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Course module: 202001546
202001546
Philosophy of Technology Lab
Course info
Course module202001546
Credits (ECTS)3
Course typeCourse
Language of instructionEnglish
Contact personM. Gonzalez Woge
E-mailm.gonzalezwoge@utwente.nl
Lecturer(s)
Contactperson for the course
M. Gonzalez Woge
Lecturer
M. Gonzalez Woge
Lecturer
dr. R.N. Kizito
Academic year2021
Starting block
2B
RemarksATLAS Elective (semester 2,4 and 6 )
Application procedure-
Registration using OSIRISYes
Aims
"By the end of this course, the student should be able to:
  • Think critically about the transformational potential of disruptive technologies;
  • Identify and analyse ethical aspects and philosophical problems of disruptive technologies;
  • Display, in a written format, a critical analysis of an ethical and philosophical issue related to her/his chosen case study;
  • Envision alternatives to existing or emerging ethical problems related to the technology;
  • Communicate, in an engaging manner, the results of her/his research and analysis to the ATLAS community;
  • Be better prepared to perform her/his future work as a New Engineer in the design, development, production, and/or management of technologies in an ethical way"

 
Content
"The Philosophy of Technology Lab aims to introduce ATLAS students to ethical and philosophical reflection on disruptive technologies.

Artificial Intelligence, robotics, geoengineering, nanomedicine, synthetic biology, and neurotechnology are examples of technologies that have the potential to transform the cultural, social, and economic dimensions of our everyday lives as well as to contribute in solving world challenges such as climate change and the extinction of biodiversity.

Despite their potential, disruptive technologies pose complex questions that require ethical reflection. Traditional notions such as natural and artificial, as well as the boundaries of safety and surveillance, freedom and responsibility, are rapidly shifting along with the development and transformation of these technologies.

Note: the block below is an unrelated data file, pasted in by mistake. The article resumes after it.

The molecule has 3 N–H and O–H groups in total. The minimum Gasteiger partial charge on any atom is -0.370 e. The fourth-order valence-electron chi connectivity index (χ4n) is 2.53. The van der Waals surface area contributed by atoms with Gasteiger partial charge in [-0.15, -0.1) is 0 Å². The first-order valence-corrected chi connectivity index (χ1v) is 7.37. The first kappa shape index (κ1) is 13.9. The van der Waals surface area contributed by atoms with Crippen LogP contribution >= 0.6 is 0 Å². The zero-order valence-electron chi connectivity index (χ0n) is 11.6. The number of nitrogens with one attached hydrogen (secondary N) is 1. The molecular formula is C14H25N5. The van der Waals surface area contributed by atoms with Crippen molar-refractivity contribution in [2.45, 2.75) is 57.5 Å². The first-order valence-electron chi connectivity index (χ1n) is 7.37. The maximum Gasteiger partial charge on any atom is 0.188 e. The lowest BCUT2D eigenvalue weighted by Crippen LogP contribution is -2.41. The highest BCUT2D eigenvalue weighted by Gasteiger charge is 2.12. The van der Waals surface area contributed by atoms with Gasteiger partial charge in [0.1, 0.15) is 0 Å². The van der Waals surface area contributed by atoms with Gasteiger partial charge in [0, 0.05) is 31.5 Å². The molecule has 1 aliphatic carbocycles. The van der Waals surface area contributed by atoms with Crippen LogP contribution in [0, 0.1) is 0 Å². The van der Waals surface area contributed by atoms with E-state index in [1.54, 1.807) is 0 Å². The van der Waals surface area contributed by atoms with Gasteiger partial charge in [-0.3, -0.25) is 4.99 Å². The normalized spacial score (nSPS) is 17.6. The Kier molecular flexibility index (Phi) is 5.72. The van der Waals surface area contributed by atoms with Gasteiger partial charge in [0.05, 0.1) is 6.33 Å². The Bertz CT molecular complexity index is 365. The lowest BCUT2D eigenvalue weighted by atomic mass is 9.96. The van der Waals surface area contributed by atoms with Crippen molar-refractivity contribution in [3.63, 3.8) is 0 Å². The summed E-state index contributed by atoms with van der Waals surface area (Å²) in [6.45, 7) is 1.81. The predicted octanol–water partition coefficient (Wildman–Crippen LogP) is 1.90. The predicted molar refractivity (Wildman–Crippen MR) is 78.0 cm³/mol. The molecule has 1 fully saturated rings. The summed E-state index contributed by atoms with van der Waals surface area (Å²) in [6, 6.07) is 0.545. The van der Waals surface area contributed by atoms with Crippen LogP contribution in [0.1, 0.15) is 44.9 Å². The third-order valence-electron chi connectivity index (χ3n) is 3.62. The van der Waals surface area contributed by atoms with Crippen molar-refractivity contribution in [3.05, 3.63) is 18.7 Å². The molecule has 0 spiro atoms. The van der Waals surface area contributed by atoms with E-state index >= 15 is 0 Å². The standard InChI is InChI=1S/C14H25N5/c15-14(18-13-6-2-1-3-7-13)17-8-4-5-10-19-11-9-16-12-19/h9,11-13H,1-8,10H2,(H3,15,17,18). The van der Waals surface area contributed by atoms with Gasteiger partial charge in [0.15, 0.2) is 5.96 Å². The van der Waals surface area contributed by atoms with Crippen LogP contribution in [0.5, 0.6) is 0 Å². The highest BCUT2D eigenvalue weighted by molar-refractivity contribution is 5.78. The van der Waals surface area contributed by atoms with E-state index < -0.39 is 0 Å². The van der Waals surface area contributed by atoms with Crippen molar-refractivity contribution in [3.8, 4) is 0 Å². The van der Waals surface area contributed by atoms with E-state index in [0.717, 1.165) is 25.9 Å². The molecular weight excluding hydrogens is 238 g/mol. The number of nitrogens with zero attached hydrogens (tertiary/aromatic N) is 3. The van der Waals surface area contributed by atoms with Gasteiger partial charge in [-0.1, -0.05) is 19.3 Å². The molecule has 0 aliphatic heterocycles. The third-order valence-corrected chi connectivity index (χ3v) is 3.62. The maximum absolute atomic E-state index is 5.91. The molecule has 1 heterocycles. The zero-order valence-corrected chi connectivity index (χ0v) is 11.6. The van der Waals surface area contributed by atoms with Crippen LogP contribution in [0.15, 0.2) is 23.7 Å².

By the end of this course, students will be able to better understand the impact of disruptive technologies and envision ways for innovation that contributes to a future worth wanting.

MAIN EDUCATIONAL ACTIVITIES
Lectures on Ethics and Philosophy of Technology
Seminar-like discussions of peer-reviewed literature
Research and analysis of a case study chosen by the student
Creation of evidence of such research and analysis in relation to Innovation, Activism, Policy, Public Engagement or Art
Presentation of the student’s work to the ATLAS community

BASIC BIBLIOGRAPHY
Brey, P. (2017) Ethics of Emerging Technologies. In S. O. Hansson (Ed.), Methods for the Ethics of Technology. Rowman and Littlefield International.
Coeckelberg, M. (2020) Introduction to Philosophy of Technology. Oxford University Press.
Doorn, N. et al . (Eds.) (2014) Early Engagement and New Technologies: Opening Up the Laboratory. Philosophy of Engineering and Technology. Springer, Dordrecht.
Michelfelder, D. & Doorn, N. (Eds.) (2020) The Routledge Handbook of the Philosophy of Engineering. Routledge.
Murphy, C. et al. (Eds.) (2015) Engineering Ethics for a Globalized World. Philosophy of Engineering and Technology. Springer, Dordrecht.
Vallor, S. (2016) Technology and the Virtues. A Philosophical Guide to a Future Worth Wanting. Oxford University Press.

External students who are interested with this elective please contact electives-uct@utwente.nl"

 
Participating study
Bachelor Technology and Liberal Arts & Sciences
Required materials
-
Recommended materials
-
Instructional modes
Other
Presence dutyYes

Tests
Test 1

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Kies de Nederlandse taal